Muted felicitations to Putin on Russia’s national day

June 13, 2014

I don’t much care for jingoistic “National Days”.

I suspect that the time when humans have evolved sufficiently such that “nation states” based on a geographical territory become merely administrative regions is still at least a thousand years away. And just what would replace the simple, geographical “nation state” is not yet clear to me. “Nations” based on “values” perhaps, except that if such “nations” cutting across geography were based on religion or political leanings, it would be a giant step backwards. Imagine the nightmare of a “Nation of Islam” consisting of al Qaeda, al Shabab, ISIS, Boko Haram,the Taliban and other groups sharing a similar lack of values!! Or a “Nation of the Neo-Nazis”! Or the Nation of Rock!

In any event we will have nation states and will be plagued by National Days for many centuries yet.

Yesterday was Russia’s National Day but the 12th of June does not have a very long history.


The document that laid the basis of Russia’s new statehood was adopted on June 12, 1990, when Russia was a republic within the former Soviet Union. This day was put on the list of memorable dates in 1992. The holiday gained its official status in 1994 when it was declared to be a day-off.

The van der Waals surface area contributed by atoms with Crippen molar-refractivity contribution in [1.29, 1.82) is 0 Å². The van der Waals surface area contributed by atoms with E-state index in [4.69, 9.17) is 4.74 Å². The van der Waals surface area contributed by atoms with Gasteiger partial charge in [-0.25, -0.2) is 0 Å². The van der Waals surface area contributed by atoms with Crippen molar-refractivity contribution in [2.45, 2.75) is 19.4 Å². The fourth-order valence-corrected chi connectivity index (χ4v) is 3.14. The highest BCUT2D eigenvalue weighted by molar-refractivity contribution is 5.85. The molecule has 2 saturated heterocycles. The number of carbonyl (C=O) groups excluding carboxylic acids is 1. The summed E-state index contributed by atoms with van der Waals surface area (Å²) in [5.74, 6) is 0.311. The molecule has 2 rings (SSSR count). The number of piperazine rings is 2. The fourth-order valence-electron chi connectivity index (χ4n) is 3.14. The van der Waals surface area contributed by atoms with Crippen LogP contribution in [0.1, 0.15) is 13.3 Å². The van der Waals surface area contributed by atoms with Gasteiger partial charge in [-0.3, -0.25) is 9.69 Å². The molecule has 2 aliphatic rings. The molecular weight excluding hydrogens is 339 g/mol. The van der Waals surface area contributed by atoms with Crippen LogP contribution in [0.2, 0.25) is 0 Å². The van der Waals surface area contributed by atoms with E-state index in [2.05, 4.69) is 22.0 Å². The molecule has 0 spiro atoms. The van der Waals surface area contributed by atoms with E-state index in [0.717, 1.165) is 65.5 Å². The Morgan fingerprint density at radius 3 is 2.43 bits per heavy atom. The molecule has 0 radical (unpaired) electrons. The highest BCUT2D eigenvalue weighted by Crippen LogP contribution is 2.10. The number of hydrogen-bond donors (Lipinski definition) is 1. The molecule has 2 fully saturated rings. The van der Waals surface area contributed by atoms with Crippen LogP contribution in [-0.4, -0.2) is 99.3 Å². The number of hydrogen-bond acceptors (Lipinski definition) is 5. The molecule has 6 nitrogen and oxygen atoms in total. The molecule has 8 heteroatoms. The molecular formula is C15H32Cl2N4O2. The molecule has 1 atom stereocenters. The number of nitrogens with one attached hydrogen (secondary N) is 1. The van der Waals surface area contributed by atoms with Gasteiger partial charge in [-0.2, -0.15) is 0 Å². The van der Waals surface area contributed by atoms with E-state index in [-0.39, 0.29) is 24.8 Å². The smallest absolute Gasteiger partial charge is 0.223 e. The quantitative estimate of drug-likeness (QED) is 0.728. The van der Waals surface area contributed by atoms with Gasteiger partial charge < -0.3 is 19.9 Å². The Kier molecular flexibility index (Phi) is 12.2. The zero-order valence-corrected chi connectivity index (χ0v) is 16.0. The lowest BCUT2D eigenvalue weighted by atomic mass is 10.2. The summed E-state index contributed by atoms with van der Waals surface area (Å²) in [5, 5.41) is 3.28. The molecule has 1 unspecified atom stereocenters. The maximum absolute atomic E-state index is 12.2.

President Vladimir Putin will present State Prizes for 2013 to outstanding citizens of the country on Thursday. At the close of the presentation ceremony, a ceremonial reception will be given in the Kremlin. A concert is to be given in the Red Square in the evening. Such concerts have become a tradition on this day. This year, it will feature sports motives with elements of Russian folklore. The audience is draw visual parallels between the victory of Russia’s national team at the Winter Games in Sochi, reunification with Crimea and the forthcoming FIFA World Cup. The topic of the Year of Russian Culture will be also highlighted.

Along with the events in the Red Square, about 250 festival events will be organized in Moscow, including the Moscow press festival on Poklonnaya Hill and the Kremlin Mile running event.